Page:Popular Science Monthly Volume 30.djvu/108

This page has been proofread, but needs to be validated.




THE answer given by Mr. Dawson to the question, "Can pure, un-adulterated alcoholic liquors be now obtained?" supposed to be vicariously asked by an inquiring public in his article, "How Alcoholic Liquors are made," in the May issue of "The Popular Science Monthly," would have been entirely correct if it had ended with a simple affirmation. As it stands, however, it is grossly misleading, inasmuch as it confounds substances possessing essentially different characteristics, which are universally recognized commercially by distinctive nomenclatures, and under the United States internal revenue system are controlled by different laws and regulations.

After giving a brief outline of the processes of mashing, fermentation, and distillation, which is in the main correct so far as it goes, Mr. Dawson says: "The process of rectification is generally done by re-distilling, or filtering through alternate layers of woolen blankets, sand, and granulated charcoal, . . . after which process a little burnt sugar is added to give them a kind of straw-color, simply, I presume, to distinguish them from water. . . . After rectification, the spirits are gauged by the United States gauger, and a rectifier's stamp is placed upon each package, and the whisky is then ready for market, pure and unadulterated, and known as one-stamp goods. Remember that I am now stating how good whisky is made. . . . Therefore, if you want a pure article, purchase from a distiller or first class reliable dealer. . . . Insist that the spirit must be at least twelve months old." Merely remarking that spirits to which burnt sugar has been added would not ordinarily be called pure and unadulterated, or the addition be considered necessary to distinguish between two such dissimilar substances as alcoholic spirit and water, I make the unqualified assertion that what is above described as good whisky is not whisky at all, and never can be. This will become plain upon a consideration of some of the distinctive details in the production of rectified spirit and whisky, by which it will appear that, although the molecular changes by which starch is converted into glucose, and glucose into spirit, are the same in both cases, the subsequent treatment differs widely, with a corresponding dissimilarity in the finished product.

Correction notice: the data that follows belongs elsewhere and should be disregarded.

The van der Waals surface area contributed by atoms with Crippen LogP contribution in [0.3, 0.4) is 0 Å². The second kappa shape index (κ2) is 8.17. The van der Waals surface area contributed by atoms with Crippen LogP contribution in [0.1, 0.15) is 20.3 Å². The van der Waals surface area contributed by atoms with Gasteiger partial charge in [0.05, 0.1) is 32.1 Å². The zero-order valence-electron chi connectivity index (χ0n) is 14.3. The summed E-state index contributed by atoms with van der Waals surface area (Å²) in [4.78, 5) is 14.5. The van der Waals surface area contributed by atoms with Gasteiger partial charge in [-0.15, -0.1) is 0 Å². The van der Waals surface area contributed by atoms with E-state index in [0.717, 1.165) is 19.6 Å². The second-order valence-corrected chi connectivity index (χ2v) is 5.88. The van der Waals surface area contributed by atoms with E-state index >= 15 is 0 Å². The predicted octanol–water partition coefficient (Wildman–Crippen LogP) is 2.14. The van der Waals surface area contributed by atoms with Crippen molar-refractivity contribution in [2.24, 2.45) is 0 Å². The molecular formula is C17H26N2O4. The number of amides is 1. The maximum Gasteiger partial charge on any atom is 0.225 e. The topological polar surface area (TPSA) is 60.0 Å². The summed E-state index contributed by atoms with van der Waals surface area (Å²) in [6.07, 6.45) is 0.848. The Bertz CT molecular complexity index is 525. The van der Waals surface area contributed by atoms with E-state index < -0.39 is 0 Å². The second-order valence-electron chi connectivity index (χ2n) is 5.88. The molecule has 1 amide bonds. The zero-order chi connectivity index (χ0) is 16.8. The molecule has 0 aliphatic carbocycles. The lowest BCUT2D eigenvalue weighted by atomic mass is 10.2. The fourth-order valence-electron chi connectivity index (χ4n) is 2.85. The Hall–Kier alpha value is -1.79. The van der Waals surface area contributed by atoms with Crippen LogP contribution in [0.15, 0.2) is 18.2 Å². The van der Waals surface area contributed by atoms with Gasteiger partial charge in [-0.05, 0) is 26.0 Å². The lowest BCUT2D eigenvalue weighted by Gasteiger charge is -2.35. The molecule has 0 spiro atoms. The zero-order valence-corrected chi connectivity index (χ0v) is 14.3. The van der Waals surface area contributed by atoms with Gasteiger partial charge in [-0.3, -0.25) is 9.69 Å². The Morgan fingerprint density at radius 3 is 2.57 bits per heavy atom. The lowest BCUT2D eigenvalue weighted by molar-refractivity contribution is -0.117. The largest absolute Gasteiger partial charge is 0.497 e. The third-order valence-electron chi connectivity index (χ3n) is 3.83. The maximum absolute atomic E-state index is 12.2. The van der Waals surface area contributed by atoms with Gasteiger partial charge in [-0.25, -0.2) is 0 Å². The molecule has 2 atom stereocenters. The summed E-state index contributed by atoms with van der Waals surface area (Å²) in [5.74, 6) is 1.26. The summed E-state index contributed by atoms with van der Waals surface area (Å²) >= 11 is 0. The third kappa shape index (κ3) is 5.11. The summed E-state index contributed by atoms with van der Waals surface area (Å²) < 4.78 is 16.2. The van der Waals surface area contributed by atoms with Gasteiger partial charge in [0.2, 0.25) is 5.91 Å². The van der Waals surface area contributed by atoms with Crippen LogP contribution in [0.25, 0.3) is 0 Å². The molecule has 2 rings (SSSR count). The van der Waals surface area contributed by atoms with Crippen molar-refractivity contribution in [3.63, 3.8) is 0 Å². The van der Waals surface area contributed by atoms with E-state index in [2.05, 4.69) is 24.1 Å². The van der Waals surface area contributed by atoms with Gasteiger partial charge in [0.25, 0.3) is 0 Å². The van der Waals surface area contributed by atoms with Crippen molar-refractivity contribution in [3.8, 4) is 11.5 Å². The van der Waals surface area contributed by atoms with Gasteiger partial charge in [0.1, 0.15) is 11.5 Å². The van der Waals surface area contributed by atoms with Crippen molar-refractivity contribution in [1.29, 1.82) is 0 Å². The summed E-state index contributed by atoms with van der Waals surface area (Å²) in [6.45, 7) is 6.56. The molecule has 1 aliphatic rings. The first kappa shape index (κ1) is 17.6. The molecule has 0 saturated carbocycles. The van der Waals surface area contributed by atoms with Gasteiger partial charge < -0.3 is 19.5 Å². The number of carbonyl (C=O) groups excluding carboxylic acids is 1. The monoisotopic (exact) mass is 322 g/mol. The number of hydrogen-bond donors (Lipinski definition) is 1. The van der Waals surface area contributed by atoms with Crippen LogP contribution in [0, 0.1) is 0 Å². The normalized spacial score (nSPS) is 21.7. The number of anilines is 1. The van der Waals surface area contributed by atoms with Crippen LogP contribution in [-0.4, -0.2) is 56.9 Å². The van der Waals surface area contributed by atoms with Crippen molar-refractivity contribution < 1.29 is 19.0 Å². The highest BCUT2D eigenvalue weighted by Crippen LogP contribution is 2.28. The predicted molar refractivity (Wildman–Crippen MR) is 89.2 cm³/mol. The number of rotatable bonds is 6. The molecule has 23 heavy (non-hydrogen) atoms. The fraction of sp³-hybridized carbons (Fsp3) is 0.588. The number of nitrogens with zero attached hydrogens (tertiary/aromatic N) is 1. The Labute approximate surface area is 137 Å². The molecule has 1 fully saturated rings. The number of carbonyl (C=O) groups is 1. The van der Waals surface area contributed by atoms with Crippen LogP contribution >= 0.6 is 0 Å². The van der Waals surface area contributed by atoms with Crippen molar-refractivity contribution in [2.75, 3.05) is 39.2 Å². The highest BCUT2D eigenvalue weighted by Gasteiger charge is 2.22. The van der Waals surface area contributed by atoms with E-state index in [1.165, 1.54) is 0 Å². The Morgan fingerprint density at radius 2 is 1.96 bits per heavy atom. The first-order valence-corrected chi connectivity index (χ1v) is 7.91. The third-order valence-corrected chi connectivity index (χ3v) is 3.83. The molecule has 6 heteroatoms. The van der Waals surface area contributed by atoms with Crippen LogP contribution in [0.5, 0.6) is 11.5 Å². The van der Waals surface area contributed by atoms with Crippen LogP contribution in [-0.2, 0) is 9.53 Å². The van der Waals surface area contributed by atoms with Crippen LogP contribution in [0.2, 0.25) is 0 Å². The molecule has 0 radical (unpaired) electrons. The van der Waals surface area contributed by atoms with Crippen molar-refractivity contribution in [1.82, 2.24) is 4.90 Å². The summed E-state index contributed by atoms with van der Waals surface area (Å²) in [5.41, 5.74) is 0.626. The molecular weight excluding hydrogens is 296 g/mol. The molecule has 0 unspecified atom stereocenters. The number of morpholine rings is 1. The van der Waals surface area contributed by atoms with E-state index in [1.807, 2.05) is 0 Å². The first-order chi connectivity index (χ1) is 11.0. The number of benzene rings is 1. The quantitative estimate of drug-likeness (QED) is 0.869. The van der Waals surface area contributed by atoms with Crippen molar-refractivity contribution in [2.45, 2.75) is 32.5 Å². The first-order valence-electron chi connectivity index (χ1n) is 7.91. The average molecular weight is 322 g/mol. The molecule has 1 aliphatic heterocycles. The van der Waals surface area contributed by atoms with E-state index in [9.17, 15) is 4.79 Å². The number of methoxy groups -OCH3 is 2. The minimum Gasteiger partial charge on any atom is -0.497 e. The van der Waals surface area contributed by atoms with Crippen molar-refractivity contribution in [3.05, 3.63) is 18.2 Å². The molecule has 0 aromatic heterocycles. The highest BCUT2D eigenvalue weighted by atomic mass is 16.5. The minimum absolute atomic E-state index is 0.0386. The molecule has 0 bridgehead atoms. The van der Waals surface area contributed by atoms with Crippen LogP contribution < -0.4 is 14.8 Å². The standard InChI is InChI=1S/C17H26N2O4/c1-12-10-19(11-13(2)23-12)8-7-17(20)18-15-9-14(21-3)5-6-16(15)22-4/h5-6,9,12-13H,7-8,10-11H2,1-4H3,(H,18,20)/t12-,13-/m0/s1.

It is well known that in the chemical transformations which take place during alcoholic fermentation, besides ethyl or ordinary alcohol, which is the chief remaining product, certain other substances are generated which are collectively known as fusel-oil, and which may be defined as "those products of alcoholic fermentation which distill at a higher temperature than ethyl alcohol" (173° Fahr.). The principal of these is always amyl alcohol, which boils at 273° Fahr. Besides this there are butylic and propylic alcohols and volatile fatty acids, princi-